Artificial Intelligence has been a controversial topic for decades, but debates on the pros and cons of AI have heightened since the Government has encouraged its use in schools this year. Many of us have long had suspicions about artificial intelligence; and representations of it in popular culture, such as A Space Odyssey and The Terminator, have warned us to be careful with this type of creation. Such warnings, however, have never been enough to prevent us from keeping up with technology, and I’m sure most of those who swore they’d never have a robot in the house now have an Alexa device.
Parents have similar concerns with AI in schools and question the skill development of their children if pupils rely on technology to do most of the work for them and, of course, there is more than a little concern that pupils are using the technology simply to cheat. A BBC News online article recently shared some of the views of students who have been using ChatGBT. One student used AI to create a speech but explained that “when I was saying it out loud and got asked questions, I had no clue what I was saying, and I got a detention”. Another student said that ChatGPT “gave them the wrong dates for a history essay”, and another said, “it got 90% of the answers wrong”.
The Government propose that this type of AI is being used in schools to “free up teachers time and provide personalised support to pupils”, and they have invested £2 million in Oak National Academy to develop AI educational tools for this purpose. Oak National Academy have offered teachers the use of AI generated lesson plans and classroom quizzes. According to Schools Week, Harris Federation are training staff to use ChatGPT and Bing Chat. ChatGPT is being used to rewrite text for pupils for different age groups and is also being used as a translation tool for those who are learning English as a second language. Schools week also share that Academies Enterprise Trust (AET) are providing AI tools for teachers to generate presentations through text prompts in seconds. Teachers are using AI for marking, where they can upload the classrooms work onto an app where AI will score the work.
The cons of AI, however, are significant. For example, some AI platforms need to access and analyse pupils’ personal data and this data is shared with teachers, which raises concerns with personal security. There is a risk of data breaches — how can we be sure that such data isn’t easily hacked? There is also the worry that AI generated material will contain the ideological and political biases of its creator. Since the material uploaded to AI will originate from humans, it will only be as unbiased as the human who created it. AI can also make mistakes, as information it accesses, or algorithms it uses, may also be flawed. Furthermore, there are ethical concerns that schools won’t be fully open with parents about what AI is teaching their children, or how it being used with their education. Will parents have a right to withdraw their child from lessons where they do not want them to have use of such technology? The next step in AI classroom involvement is to provide students with their own “virtual tutor”. The main downside to this is the loss of human connection and interaction, which may cause children to be over-reliant on technology and less likely to engage with peers and teachers.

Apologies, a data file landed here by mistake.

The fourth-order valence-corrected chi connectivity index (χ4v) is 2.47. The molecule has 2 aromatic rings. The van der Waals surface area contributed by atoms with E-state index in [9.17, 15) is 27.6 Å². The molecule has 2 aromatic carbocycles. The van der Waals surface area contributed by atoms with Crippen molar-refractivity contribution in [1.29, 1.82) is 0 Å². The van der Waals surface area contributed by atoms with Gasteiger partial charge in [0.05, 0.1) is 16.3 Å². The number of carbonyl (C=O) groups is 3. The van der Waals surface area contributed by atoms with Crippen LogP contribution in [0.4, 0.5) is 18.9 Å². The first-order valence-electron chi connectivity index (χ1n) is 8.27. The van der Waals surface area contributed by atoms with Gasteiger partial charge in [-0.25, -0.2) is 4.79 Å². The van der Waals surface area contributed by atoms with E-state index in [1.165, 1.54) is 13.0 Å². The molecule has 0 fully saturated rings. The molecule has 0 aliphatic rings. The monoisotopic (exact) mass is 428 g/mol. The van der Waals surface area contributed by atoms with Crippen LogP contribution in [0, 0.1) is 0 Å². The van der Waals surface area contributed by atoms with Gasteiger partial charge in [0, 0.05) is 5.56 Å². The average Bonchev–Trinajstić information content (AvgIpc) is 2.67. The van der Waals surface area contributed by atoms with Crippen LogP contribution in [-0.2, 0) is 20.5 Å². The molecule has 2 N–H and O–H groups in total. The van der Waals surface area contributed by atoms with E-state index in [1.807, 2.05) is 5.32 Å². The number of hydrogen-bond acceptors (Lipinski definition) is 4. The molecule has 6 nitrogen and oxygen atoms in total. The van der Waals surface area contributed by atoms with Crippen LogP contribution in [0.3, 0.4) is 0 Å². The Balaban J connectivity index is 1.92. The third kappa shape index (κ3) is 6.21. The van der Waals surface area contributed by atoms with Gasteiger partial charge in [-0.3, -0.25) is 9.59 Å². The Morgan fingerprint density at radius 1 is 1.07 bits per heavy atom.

According to the Wall Street Journal, classrooms in China have become more like laboratories since mass AI testing has been taking place. Their video on How China Is Using Artificial Intelligence in Classrooms shows the large scale experiment in using Electroencephalography (EEG) in classrooms. Some schools make extensive use of robots, and children are forced to wear headbands to monitor the students’ concentration levels. Data for each student is sent to their teacher and is then sent on to an online chat room for parents where they can view, not only their own child’s statistics but, the statistics of all the children in their class to see where their child sits in the performance table, and how well the teacher is making them all work. Some students are also encouraged to wear uniforms with microchips that can track their location, and others are wearing gadgets which detect how often the student checks their phone or yawns. Many children complain that the headbands hurt.
Neuroscientist Theodore Zanto discusses the negative consequences of Electroencephalography, and claims that poor setup can cause inaccurate readings: a fidgety child or a child with an itch will be detected as being unfocused. He also expresses concerns with data privacy protection. There is also, of course, the pressure and anxiety this causes to the children whose mental activity is being constantly monitored, especially as some children know they face punishment from their parents if found not to be concentrating.
China is in the process of rolling out AI across all the main aspects of society, such as using AI facial recognition for making purchases, as the country becomes almost completely cashless. Together with the social credit system, where the rights and privileges of an individual can be withdrawn for not being what the authorities deem a “good citizen”, this clearly represents a dangerous road which we must be wary of going down in the UK. ParentPower would certainly emphasise caution over the use of AI in schools. We would encourage parents to find out if AI is being used in your children’s schools, and, if so, how? Technology often offers a great service to humankind, and it is important we ensure in this case that AI serves the genuine educational development of our children, rather than impeding it, or, worse, enslaving them.